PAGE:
Family planning leaders and implementers can draw from an established evidence base to integrate DMPA-SC in efforts to address unmet need and increase access to contraception through a range of delivery channels.
Based on growing demand among stakeholders, providers, and family planning clients, as well as increased investment from the donor community, countries across sub-Saharan Africa and Asia are pursuing introduction and scale-up of DMPA-SC and self-injection. Through these country experiences, partners have generated evidence and practical guidance for ministries of health, nongovernmental implementing partners, and policymakers working to introduce and scale up DMPA-SC or similar products.
This webinar hosted by the DMPA-SC Access Collaborative Learning and Action Networks (LAN) on July 21, 2021 highlighted important considerations for private pharmacies in data collection and reporting on self-care products such as DMPA-SC self-injection. Presenters shared their experiences and lessons from introducing DMPA-SC self-injection through private delivery channels in their respective countries.
The specific types of self-injection data collected across countries.
Best practices for engaging and motivating private sector pharmacies and drug shops to provide data to the public sector.
Tools used by pharmacies to collect self-injection data.
This virtual discussion encouraged all stakeholders—program implementers, researchers, government officials, health providers, and civil society members—to consider private sector perspectives on data collection and reporting practices, highlighting the importance of good private sector data to inform government policies and strategies for monitoring, regulating health products, and procurement.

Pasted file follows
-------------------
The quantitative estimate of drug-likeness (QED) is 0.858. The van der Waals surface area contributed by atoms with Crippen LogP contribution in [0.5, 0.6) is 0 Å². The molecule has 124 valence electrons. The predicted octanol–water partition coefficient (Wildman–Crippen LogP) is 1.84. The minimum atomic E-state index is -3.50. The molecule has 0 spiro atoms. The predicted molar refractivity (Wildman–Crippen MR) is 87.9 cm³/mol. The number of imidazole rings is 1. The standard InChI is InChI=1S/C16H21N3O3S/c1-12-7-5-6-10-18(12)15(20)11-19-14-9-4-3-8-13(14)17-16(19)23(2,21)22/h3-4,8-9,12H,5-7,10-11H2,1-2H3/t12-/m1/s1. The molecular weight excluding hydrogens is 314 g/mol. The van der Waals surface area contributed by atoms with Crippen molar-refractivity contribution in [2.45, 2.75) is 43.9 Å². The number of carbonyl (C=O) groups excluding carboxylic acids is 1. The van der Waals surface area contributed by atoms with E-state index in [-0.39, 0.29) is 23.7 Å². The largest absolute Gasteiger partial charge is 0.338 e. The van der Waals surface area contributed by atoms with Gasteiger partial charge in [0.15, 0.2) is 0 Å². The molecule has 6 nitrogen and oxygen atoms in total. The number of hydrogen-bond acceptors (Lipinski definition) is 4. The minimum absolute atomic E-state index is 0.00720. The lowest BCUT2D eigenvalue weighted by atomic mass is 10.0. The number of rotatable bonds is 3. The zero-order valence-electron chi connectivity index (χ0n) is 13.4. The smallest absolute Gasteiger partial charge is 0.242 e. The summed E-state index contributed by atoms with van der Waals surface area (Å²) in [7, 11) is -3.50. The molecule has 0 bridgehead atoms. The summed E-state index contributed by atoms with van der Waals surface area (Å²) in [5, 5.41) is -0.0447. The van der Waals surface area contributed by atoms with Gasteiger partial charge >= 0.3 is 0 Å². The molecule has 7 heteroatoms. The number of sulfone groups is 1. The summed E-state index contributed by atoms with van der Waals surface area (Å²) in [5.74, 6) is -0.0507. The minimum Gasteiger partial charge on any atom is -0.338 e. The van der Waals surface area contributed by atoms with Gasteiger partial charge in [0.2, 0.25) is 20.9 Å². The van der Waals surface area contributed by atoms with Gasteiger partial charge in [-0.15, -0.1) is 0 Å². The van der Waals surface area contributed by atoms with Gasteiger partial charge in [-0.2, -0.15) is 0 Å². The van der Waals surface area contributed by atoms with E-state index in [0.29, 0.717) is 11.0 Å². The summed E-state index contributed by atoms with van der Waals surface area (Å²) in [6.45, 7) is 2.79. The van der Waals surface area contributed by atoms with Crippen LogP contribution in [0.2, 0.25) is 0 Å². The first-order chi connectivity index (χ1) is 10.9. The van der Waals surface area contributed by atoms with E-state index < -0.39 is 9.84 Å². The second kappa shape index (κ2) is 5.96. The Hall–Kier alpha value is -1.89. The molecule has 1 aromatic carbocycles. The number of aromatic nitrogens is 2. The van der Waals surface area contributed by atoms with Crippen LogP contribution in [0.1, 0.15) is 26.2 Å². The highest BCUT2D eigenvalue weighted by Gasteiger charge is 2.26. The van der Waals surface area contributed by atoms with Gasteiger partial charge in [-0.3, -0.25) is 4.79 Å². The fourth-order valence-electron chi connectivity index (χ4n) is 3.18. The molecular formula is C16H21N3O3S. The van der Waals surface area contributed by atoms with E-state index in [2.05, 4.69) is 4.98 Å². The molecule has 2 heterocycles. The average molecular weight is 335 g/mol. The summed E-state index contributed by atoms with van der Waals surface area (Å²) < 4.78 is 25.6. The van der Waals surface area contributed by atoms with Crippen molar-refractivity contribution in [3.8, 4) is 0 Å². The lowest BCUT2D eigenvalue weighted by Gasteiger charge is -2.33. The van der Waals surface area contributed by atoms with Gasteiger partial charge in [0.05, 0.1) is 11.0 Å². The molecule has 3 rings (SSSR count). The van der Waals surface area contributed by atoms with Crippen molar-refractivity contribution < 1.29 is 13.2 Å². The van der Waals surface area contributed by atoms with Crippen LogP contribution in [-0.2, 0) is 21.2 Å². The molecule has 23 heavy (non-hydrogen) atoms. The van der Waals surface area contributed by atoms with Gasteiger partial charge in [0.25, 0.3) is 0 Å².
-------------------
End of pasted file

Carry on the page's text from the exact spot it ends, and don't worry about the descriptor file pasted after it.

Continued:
Over the past two years, a number of implementing partners have leveraged the Catalytic Opportunity Fund (COF) to support the scale-up of DMPA SC in focal countries. The COF is a rapid funding mechanism administered by Clinton Health Access Initiative (CHAI) and managed by the DMPA-SC Operations Group, a group that responds to operational and service delivery issues in DMPA-SC and self-injection introduction and scale-up. The fund aims to support short-term DMPA-SC scale-up activities that unlock or generate additional resources. COF grantees carry out a diverse range of activities with short-term, small grants that make significant contributions to the national introduction and scale-up of DMPA-SC in their countries.
During this DMPA-SC Learning and Action Network (LAN) knowledge-sharing webinar held on May 19, 2021, successful COF grantees representing the Society for Family Health, Pathfinder International, Marie Stopes, and Jhpiego shared about the fund’s impact on their work and key lessons learned. The virtual discussion encouraged all stakeholders—program implementers, researchers, government officials, health providers, and members of civil society—to consider applicable strategies and mechanisms for efficient, sustainable, and scalable product introduction.